|New Network Switch Sitting Atop the Old Furuno Hub|
Not so much. After four days of post-installation troubleshooting we still were not receiving any weather data. Only after bypassing the Furuno hub and connecting the weather unit’s Ethernet cable directly to the MFD did we get weather data to display. A call with Furuno tech support revealed they were aware of a problem with their Ethernet hub, and they suggested we remove and send that unit to them (out on the west coast) for an update of some kind. With five other Cat-5 cables plugged into that thing we weren’t too keen about crippling our nav network, so Rick substituted a standard 8 port desktop switch for about $25 – and that seems to work quite well so far. That Furuno hub is for now just a backup spare – although we can buy about 13 Cisco switches for what Furuno charges for one of their hubs.
|Finally...a Weather Display That Works.|
We sacrifice what is known as “power synchronization” (turning all other Furuno devices on or off with a single switch) but that’s a feature we weren’t using anyway. All that's left to do there is test network speeds to be sure we have not accidentally introduced any performance issues.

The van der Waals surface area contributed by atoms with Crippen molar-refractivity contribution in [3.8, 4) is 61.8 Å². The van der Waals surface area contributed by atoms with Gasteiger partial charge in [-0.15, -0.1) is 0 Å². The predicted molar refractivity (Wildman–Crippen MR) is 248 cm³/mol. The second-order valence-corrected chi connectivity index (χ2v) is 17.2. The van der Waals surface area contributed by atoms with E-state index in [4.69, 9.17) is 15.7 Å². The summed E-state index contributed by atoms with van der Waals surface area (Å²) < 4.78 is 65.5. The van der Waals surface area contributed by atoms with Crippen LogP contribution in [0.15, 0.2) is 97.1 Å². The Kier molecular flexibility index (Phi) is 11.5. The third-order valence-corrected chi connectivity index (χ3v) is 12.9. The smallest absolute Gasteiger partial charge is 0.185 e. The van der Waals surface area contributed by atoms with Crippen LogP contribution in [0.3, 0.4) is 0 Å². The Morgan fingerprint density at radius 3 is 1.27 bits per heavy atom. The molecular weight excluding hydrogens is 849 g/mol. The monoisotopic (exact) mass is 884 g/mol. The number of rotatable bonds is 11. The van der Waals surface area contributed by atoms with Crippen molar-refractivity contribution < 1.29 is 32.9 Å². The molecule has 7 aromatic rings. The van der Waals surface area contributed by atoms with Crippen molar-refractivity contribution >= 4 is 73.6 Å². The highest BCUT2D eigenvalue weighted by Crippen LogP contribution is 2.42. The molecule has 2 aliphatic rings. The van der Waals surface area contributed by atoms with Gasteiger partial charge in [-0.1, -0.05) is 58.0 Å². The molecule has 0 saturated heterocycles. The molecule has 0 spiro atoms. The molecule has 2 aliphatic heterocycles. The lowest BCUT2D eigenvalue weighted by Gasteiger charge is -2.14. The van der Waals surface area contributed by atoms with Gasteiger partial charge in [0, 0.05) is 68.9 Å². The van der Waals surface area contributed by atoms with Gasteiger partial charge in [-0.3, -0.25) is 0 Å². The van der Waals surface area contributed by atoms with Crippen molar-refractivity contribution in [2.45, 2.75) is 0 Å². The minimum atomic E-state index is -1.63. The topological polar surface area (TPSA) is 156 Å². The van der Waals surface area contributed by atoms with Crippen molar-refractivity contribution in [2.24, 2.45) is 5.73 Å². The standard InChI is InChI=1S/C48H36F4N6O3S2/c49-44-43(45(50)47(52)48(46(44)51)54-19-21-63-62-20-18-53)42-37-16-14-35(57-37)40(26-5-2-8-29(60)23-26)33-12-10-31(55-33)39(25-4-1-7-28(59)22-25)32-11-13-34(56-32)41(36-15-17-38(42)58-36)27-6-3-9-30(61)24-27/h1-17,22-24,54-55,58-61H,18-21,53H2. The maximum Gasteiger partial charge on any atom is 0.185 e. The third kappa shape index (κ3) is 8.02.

Finally, Rick also managed to finally find and install a replacement battery temperature sensor (BTS) for our legacy Xantrex charger / inverter unit. That will enable us to re-test the LinkPro battery gauge setup with and without the automatic charge relays engaged, and get more definitive about the cause of the LinkPro undercharge readings.
|Scott, Kaitlin, Kelly & Riley in Party Mode on Ghost Rider|
Despite all of that "boat business" we've still been enjoying the occasional time on the boat during our dirt-dwelling months at the condo. We recently had the pleasure of hosting good friend Scott Schatzle and his young family for a fun evening aboard Ghost Rider (Sangria for the adults, reindeer cupcakes for the kids!) Riley, at just 7 years, seems to be a budding engineer and kept Rick busy with some pretty penetrating questions about the boat's systems. Perhaps she should examine our stuffing box.
And now it's time for some Christmas relaxation and fun. As has become our tradition, we are hosting Chelle's family for the holidays and finally enjoying some very pleasant weather in south Florida....plenty good enough for a 4 hour fishing charter the other day that netted us a tasty haul of Redfish and Spotted Seatrout for dinner.
We hope y'all have a blessed Christmas, fun holidays and an excellent New Year.